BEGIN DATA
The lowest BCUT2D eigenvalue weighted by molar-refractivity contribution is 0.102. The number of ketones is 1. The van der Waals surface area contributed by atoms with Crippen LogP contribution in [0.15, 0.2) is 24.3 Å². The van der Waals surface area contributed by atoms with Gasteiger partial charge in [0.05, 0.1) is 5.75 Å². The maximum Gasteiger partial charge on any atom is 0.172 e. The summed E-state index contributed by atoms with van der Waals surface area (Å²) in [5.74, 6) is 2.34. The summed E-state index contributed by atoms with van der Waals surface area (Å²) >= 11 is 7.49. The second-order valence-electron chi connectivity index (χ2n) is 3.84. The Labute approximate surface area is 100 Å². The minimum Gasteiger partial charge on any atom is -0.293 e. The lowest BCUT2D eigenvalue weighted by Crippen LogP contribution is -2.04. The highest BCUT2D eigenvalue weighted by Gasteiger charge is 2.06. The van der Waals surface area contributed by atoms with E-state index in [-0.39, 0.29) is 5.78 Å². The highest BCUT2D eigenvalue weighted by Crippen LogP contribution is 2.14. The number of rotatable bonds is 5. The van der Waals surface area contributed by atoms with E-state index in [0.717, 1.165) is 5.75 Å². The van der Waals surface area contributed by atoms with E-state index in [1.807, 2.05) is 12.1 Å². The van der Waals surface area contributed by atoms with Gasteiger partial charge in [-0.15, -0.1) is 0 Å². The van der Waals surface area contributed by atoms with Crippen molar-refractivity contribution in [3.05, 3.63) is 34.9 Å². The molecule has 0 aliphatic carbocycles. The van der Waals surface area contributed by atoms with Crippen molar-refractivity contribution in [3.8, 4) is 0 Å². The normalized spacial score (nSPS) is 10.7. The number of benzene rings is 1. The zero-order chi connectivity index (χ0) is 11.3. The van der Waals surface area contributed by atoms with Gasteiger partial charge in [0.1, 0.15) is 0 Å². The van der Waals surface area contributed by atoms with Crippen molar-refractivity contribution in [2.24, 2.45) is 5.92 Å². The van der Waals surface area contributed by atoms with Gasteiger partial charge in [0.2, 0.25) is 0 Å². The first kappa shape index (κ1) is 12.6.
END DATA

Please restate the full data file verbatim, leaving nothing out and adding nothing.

The lowest BCUT2D eigenvalue weighted by molar-refractivity contribution is 0.102. The number of ketones is 1. The van der Waals surface area contributed by atoms with Crippen LogP contribution in [0.15, 0.2) is 24.3 Å². The van der Waals surface area contributed by atoms with Gasteiger partial charge in [0.05, 0.1) is 5.75 Å². The maximum Gasteiger partial charge on any atom is 0.172 e. The summed E-state index contributed by atoms with van der Waals surface area (Å²) in [5.74, 6) is 2.34. The summed E-state index contributed by atoms with van der Waals surface area (Å²) >= 11 is 7.49. The second-order valence-electron chi connectivity index (χ2n) is 3.84. The Labute approximate surface area is 100 Å². The minimum Gasteiger partial charge on any atom is -0.293 e. The lowest BCUT2D eigenvalue weighted by Crippen LogP contribution is -2.04. The highest BCUT2D eigenvalue weighted by Gasteiger charge is 2.06. The van der Waals surface area contributed by atoms with E-state index in [-0.39, 0.29) is 5.78 Å². The highest BCUT2D eigenvalue weighted by Crippen LogP contribution is 2.14. The number of rotatable bonds is 5. The van der Waals surface area contributed by atoms with E-state index in [0.717, 1.165) is 5.75 Å². The van der Waals surface area contributed by atoms with E-state index in [1.807, 2.05) is 12.1 Å². The van der Waals surface area contributed by atoms with Gasteiger partial charge in [-0.15, -0.1) is 0 Å². The van der Waals surface area contributed by atoms with Crippen molar-refractivity contribution in [3.05, 3.63) is 34.9 Å². The molecule has 0 aliphatic carbocycles. The van der Waals surface area contributed by atoms with Crippen molar-refractivity contribution in [3.8, 4) is 0 Å². The normalized spacial score (nSPS) is 10.7. The number of benzene rings is 1. The zero-order chi connectivity index (χ0) is 11.3. The van der Waals surface area contributed by atoms with Gasteiger partial charge in [0.1, 0.15) is 0 Å². The van der Waals surface area contributed by atoms with Crippen molar-refractivity contribution in [2.24, 2.45) is 5.92 Å². The van der Waals surface area contributed by atoms with Gasteiger partial charge in [0.2, 0.25) is 0 Å². The first kappa shape index (κ1) is 12.6.